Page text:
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Inspiring Presentation of Common Sense
on January 29, 2003
I work a lot. I spend my day teaching and then return to the school and spend my entire evening preparing to teach. I write my own materials and do not rely on the textbooks at all.
You can see something must have changed, because you are reading this. Clearly I have the time to write it.
As I read this book, I was struck again and again by how much of it I already knew. I was also struck by how little of it I did. For example, some evenings, I would convince myself it was vital to get my desk organized before I started writing. Then, of course, I need to put away those test tubes, and I might as well brew another cup of coffee, and then...
I still come back to school in the evening. Now I come back with a plan. I follow that plan. If putting away test tubes isn't in it, I don't do that. However, Aslett recommends combining jobs. So, if I need to grab a book off my shelf (which is near where the test tubes are stored), I take my test tubes with me.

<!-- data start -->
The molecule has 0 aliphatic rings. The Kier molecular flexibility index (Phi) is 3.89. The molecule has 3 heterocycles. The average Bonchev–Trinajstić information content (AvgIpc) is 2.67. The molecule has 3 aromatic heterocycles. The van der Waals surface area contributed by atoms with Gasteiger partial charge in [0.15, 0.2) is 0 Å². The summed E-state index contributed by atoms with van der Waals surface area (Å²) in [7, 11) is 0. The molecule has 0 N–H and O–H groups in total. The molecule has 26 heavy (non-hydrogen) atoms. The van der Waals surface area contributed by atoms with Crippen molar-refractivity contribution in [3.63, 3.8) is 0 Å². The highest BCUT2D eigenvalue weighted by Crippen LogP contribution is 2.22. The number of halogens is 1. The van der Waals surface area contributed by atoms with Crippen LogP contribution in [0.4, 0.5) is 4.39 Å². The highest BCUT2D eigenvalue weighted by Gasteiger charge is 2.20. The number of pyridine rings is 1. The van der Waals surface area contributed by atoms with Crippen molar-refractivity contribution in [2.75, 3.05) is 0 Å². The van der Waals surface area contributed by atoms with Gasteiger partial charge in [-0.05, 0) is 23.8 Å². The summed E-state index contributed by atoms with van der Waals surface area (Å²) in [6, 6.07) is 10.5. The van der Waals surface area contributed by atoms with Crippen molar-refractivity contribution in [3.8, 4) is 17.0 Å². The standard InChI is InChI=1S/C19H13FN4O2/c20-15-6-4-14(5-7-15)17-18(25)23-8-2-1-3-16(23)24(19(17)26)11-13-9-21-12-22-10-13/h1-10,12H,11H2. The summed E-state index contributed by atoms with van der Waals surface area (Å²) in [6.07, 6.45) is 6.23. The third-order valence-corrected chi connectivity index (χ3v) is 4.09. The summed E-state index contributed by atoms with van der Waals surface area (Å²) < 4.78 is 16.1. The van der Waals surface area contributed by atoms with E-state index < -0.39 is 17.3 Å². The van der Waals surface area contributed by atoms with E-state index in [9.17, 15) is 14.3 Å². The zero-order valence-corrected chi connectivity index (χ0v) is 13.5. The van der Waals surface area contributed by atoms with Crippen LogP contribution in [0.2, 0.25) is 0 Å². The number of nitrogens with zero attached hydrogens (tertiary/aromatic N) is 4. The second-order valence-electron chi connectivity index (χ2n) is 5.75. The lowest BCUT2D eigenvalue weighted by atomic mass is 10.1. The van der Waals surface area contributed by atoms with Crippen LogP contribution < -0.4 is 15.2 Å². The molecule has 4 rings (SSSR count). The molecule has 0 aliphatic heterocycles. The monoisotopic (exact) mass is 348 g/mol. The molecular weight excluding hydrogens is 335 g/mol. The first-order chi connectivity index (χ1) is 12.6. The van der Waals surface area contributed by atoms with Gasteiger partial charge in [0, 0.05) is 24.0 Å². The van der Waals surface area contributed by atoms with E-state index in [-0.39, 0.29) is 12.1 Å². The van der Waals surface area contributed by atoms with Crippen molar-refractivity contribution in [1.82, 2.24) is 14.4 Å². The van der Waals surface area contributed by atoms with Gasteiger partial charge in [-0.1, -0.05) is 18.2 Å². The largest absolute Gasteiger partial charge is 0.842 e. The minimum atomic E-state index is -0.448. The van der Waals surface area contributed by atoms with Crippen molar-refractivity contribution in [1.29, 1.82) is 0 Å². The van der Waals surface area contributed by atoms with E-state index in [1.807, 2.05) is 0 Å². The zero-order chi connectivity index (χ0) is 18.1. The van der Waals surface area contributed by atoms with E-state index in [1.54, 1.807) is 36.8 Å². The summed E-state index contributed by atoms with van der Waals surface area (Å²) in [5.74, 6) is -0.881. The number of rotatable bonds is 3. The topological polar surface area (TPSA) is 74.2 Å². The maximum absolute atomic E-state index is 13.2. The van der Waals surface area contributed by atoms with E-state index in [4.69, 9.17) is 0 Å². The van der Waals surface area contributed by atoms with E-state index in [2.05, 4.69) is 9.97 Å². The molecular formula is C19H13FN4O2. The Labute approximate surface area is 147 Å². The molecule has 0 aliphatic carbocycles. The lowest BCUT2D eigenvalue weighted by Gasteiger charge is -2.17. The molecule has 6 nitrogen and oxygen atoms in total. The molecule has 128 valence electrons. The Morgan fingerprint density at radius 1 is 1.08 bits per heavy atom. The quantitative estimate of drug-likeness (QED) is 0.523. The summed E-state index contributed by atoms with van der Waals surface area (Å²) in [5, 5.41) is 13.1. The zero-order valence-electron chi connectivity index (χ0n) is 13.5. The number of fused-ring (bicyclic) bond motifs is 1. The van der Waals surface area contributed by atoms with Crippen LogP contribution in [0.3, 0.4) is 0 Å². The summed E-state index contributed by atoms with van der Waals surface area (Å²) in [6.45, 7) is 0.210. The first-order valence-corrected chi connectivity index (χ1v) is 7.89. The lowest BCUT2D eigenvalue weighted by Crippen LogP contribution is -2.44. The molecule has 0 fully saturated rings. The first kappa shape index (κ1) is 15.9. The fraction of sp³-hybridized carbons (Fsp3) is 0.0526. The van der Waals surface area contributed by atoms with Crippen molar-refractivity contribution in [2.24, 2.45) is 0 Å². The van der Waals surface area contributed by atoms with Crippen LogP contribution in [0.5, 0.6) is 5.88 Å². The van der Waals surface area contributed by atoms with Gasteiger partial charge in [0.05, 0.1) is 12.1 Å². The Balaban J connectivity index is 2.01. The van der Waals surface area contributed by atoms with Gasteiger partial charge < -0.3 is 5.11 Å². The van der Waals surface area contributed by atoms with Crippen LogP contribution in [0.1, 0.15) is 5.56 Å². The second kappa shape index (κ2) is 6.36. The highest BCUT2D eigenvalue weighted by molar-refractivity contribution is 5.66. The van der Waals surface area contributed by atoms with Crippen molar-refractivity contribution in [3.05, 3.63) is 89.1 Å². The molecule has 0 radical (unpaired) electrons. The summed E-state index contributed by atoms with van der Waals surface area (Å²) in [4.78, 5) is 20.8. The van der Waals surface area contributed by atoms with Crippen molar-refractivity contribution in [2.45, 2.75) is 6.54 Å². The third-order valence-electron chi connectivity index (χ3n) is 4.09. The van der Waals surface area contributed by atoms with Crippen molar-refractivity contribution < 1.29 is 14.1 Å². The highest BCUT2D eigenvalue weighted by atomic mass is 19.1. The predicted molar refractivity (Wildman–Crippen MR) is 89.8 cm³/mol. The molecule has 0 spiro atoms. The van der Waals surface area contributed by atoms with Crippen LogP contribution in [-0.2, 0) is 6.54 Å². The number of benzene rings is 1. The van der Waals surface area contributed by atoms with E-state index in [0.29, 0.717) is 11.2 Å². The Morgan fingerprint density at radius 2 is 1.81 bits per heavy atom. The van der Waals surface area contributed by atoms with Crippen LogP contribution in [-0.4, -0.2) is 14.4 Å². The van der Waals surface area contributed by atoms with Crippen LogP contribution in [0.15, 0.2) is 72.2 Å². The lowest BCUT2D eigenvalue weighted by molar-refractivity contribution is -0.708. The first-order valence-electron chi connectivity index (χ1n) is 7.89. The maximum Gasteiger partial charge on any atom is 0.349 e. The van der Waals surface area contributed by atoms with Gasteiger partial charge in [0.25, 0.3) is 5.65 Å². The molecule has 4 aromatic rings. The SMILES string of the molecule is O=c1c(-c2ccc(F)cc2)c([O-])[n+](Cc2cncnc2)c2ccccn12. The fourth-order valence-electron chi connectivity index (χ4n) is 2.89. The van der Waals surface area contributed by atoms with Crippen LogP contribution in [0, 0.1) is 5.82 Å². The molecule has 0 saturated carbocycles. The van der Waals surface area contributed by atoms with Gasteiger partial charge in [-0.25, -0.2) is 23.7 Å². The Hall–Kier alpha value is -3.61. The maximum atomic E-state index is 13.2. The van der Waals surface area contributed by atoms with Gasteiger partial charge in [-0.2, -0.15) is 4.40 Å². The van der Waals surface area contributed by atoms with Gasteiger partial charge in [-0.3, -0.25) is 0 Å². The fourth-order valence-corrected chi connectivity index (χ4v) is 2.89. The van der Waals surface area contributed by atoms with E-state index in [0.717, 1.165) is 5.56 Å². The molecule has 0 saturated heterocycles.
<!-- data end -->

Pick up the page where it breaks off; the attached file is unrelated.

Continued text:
Aslett also recommends just simply doing the job. I despise correcting papers. Sometimes they can build up into a huge stack. Now, I just do them. Once they're done, I can do the parts of teaching I like.
Another thing he points out is that the busier we are, the more we get done. That is true. I will accomplish nothing at home. Watching TV is a waste of time, so I don't have it. I realize how easy it is to sit down in front of it and do nothing. It is not relaxing.
As you can see from my selection of changes in my life, there is nothing here that is new. What Aslett does is take what we already know and articulate it and force us to confront it. That is the power of his writing. He puts the reader in the spotlight and, no matter how much they squirm, they are forced to face why they are not productive.